Karpman’s Drama Triangle describes dysfunctional relationships where the people in the relationship shift between three roles, Persecutor, Rescuer, and Victim, all held in place by guilt and blame. Learn more about this and how it has affected my life personally. In addition, what I am doing about it. Generally, the factors below are helpful:
1.Get your needs met in a healthy way without control by asking directly for what you want. This is healthy and gives the other person clear and direct information about you. This will mean working on and giving up a victim status.
2.Consciously refuse to rescue others. Tell yourself that you will only do this if you are asked or you have been given permission to do so. This will mean taking a step back and working on your Inner Dictator thoughts.
3.Look at how you judge others and any projections you have. This is where an awareness of anger and self-esteem is essential. Projections often give us valuable information concerning the way we see ourselves. It could be that anger and projection were part of the family system of childhood and these issues have been adopted.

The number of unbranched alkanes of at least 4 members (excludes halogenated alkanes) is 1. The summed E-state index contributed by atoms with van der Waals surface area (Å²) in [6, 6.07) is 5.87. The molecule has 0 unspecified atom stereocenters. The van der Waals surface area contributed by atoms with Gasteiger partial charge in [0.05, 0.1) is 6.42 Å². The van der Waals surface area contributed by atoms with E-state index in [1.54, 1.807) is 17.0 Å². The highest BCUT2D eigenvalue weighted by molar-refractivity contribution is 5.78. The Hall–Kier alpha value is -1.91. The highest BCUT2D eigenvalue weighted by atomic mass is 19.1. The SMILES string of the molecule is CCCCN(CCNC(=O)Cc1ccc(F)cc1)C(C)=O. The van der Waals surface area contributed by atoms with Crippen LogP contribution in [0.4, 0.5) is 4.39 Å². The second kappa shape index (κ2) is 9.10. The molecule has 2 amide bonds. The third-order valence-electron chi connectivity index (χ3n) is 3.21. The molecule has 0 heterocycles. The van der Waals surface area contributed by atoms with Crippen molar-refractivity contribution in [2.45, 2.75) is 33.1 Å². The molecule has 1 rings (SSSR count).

4.Become aware of any developmental trauma and triggers. We can often see the presence of unhealed trauma in the drama triangle due to over-reaction and instant anger.
5.Learn to express thoughts and feelings clearly in the moment rather than saving them up until an explosion happens.
6.Become aware of how the drama triangle has served your needs as a codependent to enable, control and play the victim. Learn about the roots of your codependency.
7.Learn the value of setting and accepting healthy boundaries in any relationship and look at the type of people you are normally drawn to.
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Dr. Nicholas Jenner is a counseling psychotherapist in online private practice working with individuals, couples and groups, dealing with codependency issues, severe depression, bipolar, personality disorders, anxiety, PTSD, eating disorders and other mental health issues. He has been practicing online for many years and recognized early that online therapy was a convenient method for people to meet their therapist. Working outside the box, he goes that extra mile to make sure clients have access to help between sessions, something that is greatly appreciated. He also gives part of his spare time up to mentor psychology students in a university setting.
For more information, please visit: www.drnjenner.com